6

I have a bachelor's degree in physics and I am finishing my master's degree in applied physics, in the field of biophysics. So, in particular, I study methods typical of physics to investigate biological issues.

I have to choose the argument of my master's thesis and only now I realize that my interests and, perhaps, also my skills, are more oriented towards interpreting biological results and their implications in biology itself rather than studying and improving methods for obtaining them.

My academic career was not really brilliant: I did not graduate with full marks in my bachelor's degree and now I am taking more than 3 years to get my master's degree in applied physics. But my dream still remains becoming a researcher: I always love studying and the idea of leaving studies makes me very unhappy. Thus I still really would like to obtain a PhD but in a research area in which I could be really useful in the future.

Is there a way of doing a PhD and at the same time studying a new field? Like a PhD in computational biology and at the same time taking a biology bachelor's and master's degree?

I saw that also Gary Stormo moved from physics to biology and received his PhD when he was already 31 years old. However, after this master's degree I can not go on only studying but I have to also work and the ideal plan would be to do a job that allows me to apply my knowledge acquired in my physics university and at the same time go on studying biology.

I am from Italy and I would like to remain here in all this. But I ask you if you know, in general, what I could do in this situation.

8
  • 1
    It is very common to change your field during PhD. I am not familiar with the Italian situation, but in other countries you generally can do it straightforward, especially if you are already well educated in e.g. biophysics. Find potential supervisors, find ine who appreciate and can use your skills and she/he will help you with the transition.
    – Greg
    Oct 1 at 11:23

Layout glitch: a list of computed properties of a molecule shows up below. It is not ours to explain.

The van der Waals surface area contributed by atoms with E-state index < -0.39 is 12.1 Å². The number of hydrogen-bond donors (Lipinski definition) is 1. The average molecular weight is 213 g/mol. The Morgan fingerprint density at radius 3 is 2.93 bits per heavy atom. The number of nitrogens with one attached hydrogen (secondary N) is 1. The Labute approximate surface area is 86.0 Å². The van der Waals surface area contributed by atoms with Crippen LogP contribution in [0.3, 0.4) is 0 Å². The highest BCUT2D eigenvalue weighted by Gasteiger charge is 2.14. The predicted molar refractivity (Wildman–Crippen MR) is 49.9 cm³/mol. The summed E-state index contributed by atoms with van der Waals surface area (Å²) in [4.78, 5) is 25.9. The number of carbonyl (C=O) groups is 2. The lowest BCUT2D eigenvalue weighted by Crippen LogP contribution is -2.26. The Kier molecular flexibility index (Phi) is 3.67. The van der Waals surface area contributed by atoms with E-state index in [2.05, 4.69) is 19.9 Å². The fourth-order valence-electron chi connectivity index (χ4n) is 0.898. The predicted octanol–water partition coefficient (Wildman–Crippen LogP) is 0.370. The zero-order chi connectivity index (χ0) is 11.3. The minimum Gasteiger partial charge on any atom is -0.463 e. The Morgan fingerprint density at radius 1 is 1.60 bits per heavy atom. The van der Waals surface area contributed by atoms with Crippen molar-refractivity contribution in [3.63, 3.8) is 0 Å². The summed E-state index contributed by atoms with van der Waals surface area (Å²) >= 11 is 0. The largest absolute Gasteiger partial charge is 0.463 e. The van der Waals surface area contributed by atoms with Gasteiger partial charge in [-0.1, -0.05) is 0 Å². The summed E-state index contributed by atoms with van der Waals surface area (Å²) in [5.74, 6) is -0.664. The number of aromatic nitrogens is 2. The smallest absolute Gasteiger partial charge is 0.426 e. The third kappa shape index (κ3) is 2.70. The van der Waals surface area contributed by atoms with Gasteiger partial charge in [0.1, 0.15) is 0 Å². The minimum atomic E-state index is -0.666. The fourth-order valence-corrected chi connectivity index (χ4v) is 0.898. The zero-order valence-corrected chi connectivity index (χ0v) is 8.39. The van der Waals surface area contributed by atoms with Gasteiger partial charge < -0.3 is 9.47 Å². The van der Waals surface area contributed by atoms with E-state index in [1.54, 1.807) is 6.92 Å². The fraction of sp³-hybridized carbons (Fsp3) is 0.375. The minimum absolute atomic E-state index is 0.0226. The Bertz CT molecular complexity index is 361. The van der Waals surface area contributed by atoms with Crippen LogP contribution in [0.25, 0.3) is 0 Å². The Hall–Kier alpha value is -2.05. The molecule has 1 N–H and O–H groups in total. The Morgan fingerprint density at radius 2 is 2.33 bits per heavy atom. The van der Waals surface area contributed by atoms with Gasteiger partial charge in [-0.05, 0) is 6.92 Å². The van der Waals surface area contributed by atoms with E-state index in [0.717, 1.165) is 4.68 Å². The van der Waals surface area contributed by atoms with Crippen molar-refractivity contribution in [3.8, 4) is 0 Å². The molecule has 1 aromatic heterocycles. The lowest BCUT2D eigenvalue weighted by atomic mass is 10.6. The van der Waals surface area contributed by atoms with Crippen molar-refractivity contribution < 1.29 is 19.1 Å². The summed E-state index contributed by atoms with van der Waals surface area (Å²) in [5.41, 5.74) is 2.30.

• 3
    I don't see any problem with this. I think many biology labs would be very happy to employ a PhD student with an MSc in applied physics.
    – Louic
    Oct 1 at 11:23
  • @gnometorule yes I imagined that it was not feasible to attend both PhD and an other university simultaneously and thank you for the suggestion. Do you mean that if I work as a technician first I could acquire the enough knowledges to apply for a PhD in biology? But I would like to deep in it so find a way to do also university in biology. Anyway you suggest that I don't have to mention that my plan is to attend university in biology when I apply for a PhD (that is reasonable) but, as Greg suggests, I should mention this to my master thesis supervisor, for example, so that he can help me ?
    – Manuela
    Oct 1 at 12:34
  • 2
    I think what @Greg was saying is that if you find a supervisor for a masters (or Ph.D.) in biology (or a sub field of it) who sees the value you bring to the table with your physics background, then they’ll teach you what you need to know. It won’t be easy, but I agree with that. As to going technician -> Ph.D., I know several such cases at good U.S. schools; however, they tend to have a strong cs background too, so you’d have to make sure that your coding is up to par as well and ideally know some ML or statistics or such. Oct 1 at 14:07
  • 1
    Don't take is as a spam, but maybe check this program: it recruits a substantial number of physics students: mattertolife.maxplanckschools.org/application. Disclaimer: I'm a student in the above program and coming from Physics and Mathematics (double-major) background..
    – Our
    Oct 1 at 21:26
9

My answer would be, don't underestimate how much you learn through doing and interacting during a PhD.

There are many interdisciplinary groups offering PhD projects for people with a physics degree and little or no biological knowledge, but within which you'll be strongly exposed to some biology questions. That won't make a biologist of you, but biology really requires many biophysicists who are able to frame a biology question in physical terms, and make use of physics and mathematics to solve these. Biology departments around the world also hire as principal investigators people who have a physics degree and have not become biologists, although they have learned a lot of biology on a specific system.